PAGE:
I appreciate my hon. Friend’s warm acceptance of what we are trying to do, and I assure him that this really is about participation and ensuring that schools and community sport come together and that, with the £100 million that we will spend, we really do increase participation in sport.

Does the Minister accept that, although physical education is good for all young people, and perhaps also for quite a number of adults, team sports in schools are particularly important? Team sports can inculcate discipline and a sense of working together. Team spirit and team sports are critical. What emphasis is the Minister—[Interruption.] I know that we can have a lot of sport in here today. What emphasis is the Minister placing on team sport?

I am grateful that the hon. Gentleman is taking the idea of team work and competition seriously. Obviously, he can talk to members of his Front Bench about how he can do that within the Conservative party, although I think it will be difficult. On the serious point about competition in schools, over many years competition has been seen as a dirty word. It is important to make competition a key element of inter-school and intra-school sport. The announcement last week will help to do that. Clearly, a lot of work has to take place with the national governing bodies of sports and the schools associations, but if we are united, we will see a sea change in competitive sport, which will bring benefits in terms of team work, competition and individual development.

It was welcome to hear last week about the additional support for sports in schools, but in real terms it will mean about £3 extra per child per year for children in our schools. That is against the backdrop of a 50 per cent. cut in lottery funding for grassroots sports. Is the Minister confident that sports teachers will be able to deliver on the Prime Minister’s promise of making participation in sport a new British characteristic?

I hope that I do not detect that the hon. Lady is decrying the Olympics and the proper funding of the Olympics. She is right to make the point about the £100 million. It is additional money, on top of the money that is spent on school sports anyway. A great deal of that money will go towards coaching, the development of coaching, and the competition managers who will assist teachers. I am confident that the money will be well spent and that it will deliver what we all want to see: increased competition and participation in school sport.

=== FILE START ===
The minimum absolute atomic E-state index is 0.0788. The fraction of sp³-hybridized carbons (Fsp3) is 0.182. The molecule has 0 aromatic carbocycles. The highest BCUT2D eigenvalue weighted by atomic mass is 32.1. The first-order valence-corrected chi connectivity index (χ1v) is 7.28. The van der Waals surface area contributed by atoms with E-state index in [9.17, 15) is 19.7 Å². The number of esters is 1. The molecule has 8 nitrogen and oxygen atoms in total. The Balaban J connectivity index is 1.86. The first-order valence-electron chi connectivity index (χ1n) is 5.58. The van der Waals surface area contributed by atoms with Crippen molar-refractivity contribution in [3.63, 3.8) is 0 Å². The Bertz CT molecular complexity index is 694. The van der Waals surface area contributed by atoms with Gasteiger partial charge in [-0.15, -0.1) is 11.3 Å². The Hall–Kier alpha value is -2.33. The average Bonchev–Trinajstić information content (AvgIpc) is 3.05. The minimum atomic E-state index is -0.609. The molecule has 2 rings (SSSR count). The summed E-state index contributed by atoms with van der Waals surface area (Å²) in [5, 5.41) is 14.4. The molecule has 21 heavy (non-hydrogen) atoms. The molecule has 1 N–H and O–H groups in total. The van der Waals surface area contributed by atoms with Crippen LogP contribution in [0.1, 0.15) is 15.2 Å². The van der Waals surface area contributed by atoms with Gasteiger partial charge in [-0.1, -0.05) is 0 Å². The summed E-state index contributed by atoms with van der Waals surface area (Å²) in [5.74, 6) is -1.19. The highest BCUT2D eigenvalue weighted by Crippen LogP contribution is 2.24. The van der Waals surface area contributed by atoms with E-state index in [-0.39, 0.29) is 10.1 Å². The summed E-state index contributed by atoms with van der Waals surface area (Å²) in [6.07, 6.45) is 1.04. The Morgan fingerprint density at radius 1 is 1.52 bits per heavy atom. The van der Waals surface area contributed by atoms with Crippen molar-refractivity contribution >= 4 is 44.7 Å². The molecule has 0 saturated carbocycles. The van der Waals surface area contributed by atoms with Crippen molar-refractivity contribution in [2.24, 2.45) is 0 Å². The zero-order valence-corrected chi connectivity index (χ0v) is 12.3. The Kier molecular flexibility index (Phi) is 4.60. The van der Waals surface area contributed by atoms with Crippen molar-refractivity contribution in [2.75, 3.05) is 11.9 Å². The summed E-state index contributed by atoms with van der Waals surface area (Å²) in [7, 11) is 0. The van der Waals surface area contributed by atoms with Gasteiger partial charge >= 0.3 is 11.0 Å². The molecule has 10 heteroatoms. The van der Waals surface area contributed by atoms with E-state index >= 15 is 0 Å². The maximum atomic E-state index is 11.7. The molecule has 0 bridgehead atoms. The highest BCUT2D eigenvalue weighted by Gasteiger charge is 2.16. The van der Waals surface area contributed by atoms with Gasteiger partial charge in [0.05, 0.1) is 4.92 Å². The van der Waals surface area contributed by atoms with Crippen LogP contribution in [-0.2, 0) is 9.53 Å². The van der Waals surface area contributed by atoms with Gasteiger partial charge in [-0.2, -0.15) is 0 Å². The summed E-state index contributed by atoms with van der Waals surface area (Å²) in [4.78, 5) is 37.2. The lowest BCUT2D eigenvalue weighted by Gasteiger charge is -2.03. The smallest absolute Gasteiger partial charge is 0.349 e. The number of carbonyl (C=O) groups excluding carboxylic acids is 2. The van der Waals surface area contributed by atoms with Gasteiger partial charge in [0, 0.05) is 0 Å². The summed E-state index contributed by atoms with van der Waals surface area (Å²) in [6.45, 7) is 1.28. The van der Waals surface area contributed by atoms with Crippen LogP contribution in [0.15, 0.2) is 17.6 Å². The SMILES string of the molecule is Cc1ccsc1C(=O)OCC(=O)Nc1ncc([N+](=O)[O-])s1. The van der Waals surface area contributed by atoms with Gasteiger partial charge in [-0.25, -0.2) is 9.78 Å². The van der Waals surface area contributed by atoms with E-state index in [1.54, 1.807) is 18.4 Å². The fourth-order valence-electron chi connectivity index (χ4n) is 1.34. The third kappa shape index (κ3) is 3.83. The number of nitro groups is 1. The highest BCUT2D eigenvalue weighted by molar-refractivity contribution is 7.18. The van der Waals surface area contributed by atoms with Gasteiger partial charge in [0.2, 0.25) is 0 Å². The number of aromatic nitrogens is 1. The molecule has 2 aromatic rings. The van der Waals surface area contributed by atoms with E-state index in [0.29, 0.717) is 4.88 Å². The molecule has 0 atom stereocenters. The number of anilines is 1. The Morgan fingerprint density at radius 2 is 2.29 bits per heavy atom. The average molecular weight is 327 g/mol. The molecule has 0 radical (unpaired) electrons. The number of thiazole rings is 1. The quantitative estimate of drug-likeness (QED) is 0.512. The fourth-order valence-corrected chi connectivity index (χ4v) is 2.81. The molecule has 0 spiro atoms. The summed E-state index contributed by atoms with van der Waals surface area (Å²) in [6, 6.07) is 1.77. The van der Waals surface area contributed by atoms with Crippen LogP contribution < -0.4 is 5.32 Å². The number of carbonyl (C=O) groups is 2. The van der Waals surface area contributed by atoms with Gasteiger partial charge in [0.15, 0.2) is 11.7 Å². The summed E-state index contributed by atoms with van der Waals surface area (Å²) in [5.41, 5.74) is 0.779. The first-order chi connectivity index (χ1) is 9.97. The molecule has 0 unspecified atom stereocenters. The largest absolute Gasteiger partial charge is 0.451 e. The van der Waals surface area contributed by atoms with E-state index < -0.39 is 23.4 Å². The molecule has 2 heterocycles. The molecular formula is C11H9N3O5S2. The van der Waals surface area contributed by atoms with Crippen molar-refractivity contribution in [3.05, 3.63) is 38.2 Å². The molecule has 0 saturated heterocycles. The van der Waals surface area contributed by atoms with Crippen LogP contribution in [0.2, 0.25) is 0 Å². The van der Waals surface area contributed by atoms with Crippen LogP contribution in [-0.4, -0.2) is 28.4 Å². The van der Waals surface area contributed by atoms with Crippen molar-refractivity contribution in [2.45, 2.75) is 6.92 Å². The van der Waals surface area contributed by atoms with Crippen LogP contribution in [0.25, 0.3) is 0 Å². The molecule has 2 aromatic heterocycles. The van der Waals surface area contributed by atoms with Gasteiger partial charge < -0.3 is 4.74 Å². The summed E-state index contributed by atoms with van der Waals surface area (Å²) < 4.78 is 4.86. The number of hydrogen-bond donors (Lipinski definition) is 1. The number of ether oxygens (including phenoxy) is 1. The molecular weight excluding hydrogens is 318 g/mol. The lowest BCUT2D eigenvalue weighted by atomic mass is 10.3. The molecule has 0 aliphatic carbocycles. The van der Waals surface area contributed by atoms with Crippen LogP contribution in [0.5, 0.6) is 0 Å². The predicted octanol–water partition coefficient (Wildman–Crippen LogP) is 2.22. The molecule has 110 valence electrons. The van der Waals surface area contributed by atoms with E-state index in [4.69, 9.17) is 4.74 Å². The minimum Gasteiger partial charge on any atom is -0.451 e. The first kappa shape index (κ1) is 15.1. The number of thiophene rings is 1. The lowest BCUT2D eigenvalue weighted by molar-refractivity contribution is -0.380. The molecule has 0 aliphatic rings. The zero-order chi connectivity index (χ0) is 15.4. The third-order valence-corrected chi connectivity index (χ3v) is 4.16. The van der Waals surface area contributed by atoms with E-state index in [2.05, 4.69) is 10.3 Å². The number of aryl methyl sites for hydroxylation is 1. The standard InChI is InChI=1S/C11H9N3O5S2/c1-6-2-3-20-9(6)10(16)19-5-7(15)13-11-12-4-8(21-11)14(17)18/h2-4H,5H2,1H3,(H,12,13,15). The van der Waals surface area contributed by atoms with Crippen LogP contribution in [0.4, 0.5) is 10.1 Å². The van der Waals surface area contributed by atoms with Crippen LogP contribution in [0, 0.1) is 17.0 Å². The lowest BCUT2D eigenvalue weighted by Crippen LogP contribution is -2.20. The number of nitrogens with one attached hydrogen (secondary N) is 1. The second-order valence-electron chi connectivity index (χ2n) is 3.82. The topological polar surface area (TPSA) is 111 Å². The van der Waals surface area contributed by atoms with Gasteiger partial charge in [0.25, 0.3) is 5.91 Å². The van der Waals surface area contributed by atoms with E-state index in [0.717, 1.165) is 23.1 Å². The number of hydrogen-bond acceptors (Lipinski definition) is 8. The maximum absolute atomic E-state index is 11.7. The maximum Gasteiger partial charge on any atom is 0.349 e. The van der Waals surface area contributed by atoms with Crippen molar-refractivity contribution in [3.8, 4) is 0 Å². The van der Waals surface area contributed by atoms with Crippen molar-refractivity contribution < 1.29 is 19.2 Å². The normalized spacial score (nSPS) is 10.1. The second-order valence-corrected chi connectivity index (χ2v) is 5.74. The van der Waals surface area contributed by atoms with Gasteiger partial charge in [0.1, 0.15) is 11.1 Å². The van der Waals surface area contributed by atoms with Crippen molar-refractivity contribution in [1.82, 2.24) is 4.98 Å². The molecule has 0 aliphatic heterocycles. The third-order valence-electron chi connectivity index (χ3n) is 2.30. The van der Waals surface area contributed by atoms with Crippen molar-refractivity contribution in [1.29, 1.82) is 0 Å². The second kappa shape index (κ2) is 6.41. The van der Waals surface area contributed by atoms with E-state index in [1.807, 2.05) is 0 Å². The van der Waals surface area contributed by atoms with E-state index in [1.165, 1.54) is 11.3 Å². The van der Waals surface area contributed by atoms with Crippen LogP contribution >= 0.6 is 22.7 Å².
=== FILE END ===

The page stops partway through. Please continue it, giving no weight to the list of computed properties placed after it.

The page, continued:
Community Amateur Sports Club Scheme

6. What assessment he has made of the effectiveness of the community amateur sports club scheme; and if he will make a statement. (151100)

The community amateur sports club scheme has, since its introduction in 2002, seen 4,380 clubs register and Deloitte estimates that that has saved more than £19.7 million for community sport through mandatory rate relief and gift aid. However, I believe that this represents a small percentage of the clubs that are eligible for CASC status and I encourage hon. Members and local authorities to publicise the benefits of the scheme as widely as possible.

As my hon. Friend knows, I have taken a keen interest in the matter since I introduced my ten-minute Bill in 2000. The Government caved in two years later and included the provision in the Budget. It has been worth about £19 million, but is he aware—he hinted at this—that that probably involves only about 10 per cent. of the clubs that are eligible for the scheme? The form is probably one of the simplest that the Inland Revenue has ever produced. Will he work with local authorities, in particular—because they have the ability to push the message to sports clubs in their areas—to ensure that people know that there is a tax benefit, money is available and the process is easy to undertake? He should encourage everybody up and down the country to play their part. I encourage Members to try to write to every sports club in their area to achieve wider coverage.

I am grateful to my hon. Friend for supporting the initiative. He started the whole thing off with a ten-minute Bill. That has resulted in support for community sport. He is quite right: we think that there are about 40,000 clubs that could get involved and they could see savings of £60 million. There is a leaflet available in the Department and I hope that all right hon. and hon. Members will ask me for a copy. He is right that we need to speak to local authorities. My predecessor wrote to them, but we need to do that again. This is an opportunity for money to go back into sport very easily and quickly, and I hope that Members will support that.